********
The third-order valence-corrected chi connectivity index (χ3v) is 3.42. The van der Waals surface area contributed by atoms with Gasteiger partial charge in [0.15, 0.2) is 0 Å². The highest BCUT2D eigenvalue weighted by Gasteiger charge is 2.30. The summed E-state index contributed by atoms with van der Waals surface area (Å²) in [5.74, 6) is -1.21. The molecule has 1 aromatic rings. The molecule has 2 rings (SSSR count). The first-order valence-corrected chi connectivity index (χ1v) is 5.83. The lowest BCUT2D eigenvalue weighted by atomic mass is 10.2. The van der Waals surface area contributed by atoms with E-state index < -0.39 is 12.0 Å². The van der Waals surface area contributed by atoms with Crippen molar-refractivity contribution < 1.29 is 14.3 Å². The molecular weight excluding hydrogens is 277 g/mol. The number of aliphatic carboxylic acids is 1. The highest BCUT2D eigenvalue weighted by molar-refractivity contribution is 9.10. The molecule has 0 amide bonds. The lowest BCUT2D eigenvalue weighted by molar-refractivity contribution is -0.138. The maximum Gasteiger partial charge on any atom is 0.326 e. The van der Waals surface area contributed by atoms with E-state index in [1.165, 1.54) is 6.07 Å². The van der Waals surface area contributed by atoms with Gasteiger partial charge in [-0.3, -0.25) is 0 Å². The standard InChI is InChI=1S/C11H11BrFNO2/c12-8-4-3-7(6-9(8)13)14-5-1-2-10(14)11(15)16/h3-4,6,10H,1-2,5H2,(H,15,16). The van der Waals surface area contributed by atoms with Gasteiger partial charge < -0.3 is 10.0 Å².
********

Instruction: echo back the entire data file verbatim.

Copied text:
The third-order valence-corrected chi connectivity index (χ3v) is 3.42. The van der Waals surface area contributed by atoms with Gasteiger partial charge in [0.15, 0.2) is 0 Å². The highest BCUT2D eigenvalue weighted by Gasteiger charge is 2.30. The summed E-state index contributed by atoms with van der Waals surface area (Å²) in [5.74, 6) is -1.21. The molecule has 1 aromatic rings. The molecule has 2 rings (SSSR count). The first-order valence-corrected chi connectivity index (χ1v) is 5.83. The lowest BCUT2D eigenvalue weighted by atomic mass is 10.2. The van der Waals surface area contributed by atoms with E-state index < -0.39 is 12.0 Å². The van der Waals surface area contributed by atoms with Crippen molar-refractivity contribution < 1.29 is 14.3 Å². The molecular weight excluding hydrogens is 277 g/mol. The number of aliphatic carboxylic acids is 1. The highest BCUT2D eigenvalue weighted by molar-refractivity contribution is 9.10. The molecule has 0 amide bonds. The lowest BCUT2D eigenvalue weighted by molar-refractivity contribution is -0.138. The maximum Gasteiger partial charge on any atom is 0.326 e. The van der Waals surface area contributed by atoms with E-state index in [1.165, 1.54) is 6.07 Å². The van der Waals surface area contributed by atoms with Gasteiger partial charge in [-0.3, -0.25) is 0 Å². The standard InChI is InChI=1S/C11H11BrFNO2/c12-8-4-3-7(6-9(8)13)14-5-1-2-10(14)11(15)16/h3-4,6,10H,1-2,5H2,(H,15,16). The van der Waals surface area contributed by atoms with Gasteiger partial charge < -0.3 is 10.0 Å².